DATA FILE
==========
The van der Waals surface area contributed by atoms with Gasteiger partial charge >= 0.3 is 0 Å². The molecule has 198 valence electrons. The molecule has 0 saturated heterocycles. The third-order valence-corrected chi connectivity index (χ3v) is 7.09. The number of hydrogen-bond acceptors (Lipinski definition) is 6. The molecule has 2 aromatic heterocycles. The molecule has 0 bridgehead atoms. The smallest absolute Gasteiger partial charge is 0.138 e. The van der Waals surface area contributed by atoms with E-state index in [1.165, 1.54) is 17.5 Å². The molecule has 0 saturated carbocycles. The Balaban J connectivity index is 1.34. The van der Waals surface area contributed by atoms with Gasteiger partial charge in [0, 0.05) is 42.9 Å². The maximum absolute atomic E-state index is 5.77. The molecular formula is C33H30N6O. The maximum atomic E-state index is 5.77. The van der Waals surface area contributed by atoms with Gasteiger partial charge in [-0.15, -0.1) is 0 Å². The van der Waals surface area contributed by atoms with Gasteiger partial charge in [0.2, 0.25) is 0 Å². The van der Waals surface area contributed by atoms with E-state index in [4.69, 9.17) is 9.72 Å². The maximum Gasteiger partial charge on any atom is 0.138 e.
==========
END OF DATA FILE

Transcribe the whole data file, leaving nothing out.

The van der Waals surface area contributed by atoms with Gasteiger partial charge >= 0.3 is 0 Å². The molecule has 198 valence electrons. The molecule has 0 saturated heterocycles. The third-order valence-corrected chi connectivity index (χ3v) is 7.09. The number of hydrogen-bond acceptors (Lipinski definition) is 6. The molecule has 2 aromatic heterocycles. The molecule has 0 bridgehead atoms. The smallest absolute Gasteiger partial charge is 0.138 e. The van der Waals surface area contributed by atoms with E-state index in [1.165, 1.54) is 17.5 Å². The molecule has 0 saturated carbocycles. The Balaban J connectivity index is 1.34. The van der Waals surface area contributed by atoms with Gasteiger partial charge in [0, 0.05) is 42.9 Å². The maximum absolute atomic E-state index is 5.77. The molecular formula is C33H30N6O. The maximum atomic E-state index is 5.77. The van der Waals surface area contributed by atoms with Gasteiger partial charge in [-0.15, -0.1) is 0 Å². The van der Waals surface area contributed by atoms with Gasteiger partial charge in [0.2, 0.25) is 0 Å². The van der Waals surface area contributed by atoms with E-state index in [4.69, 9.17) is 9.72 Å². The maximum Gasteiger partial charge on any atom is 0.138 e.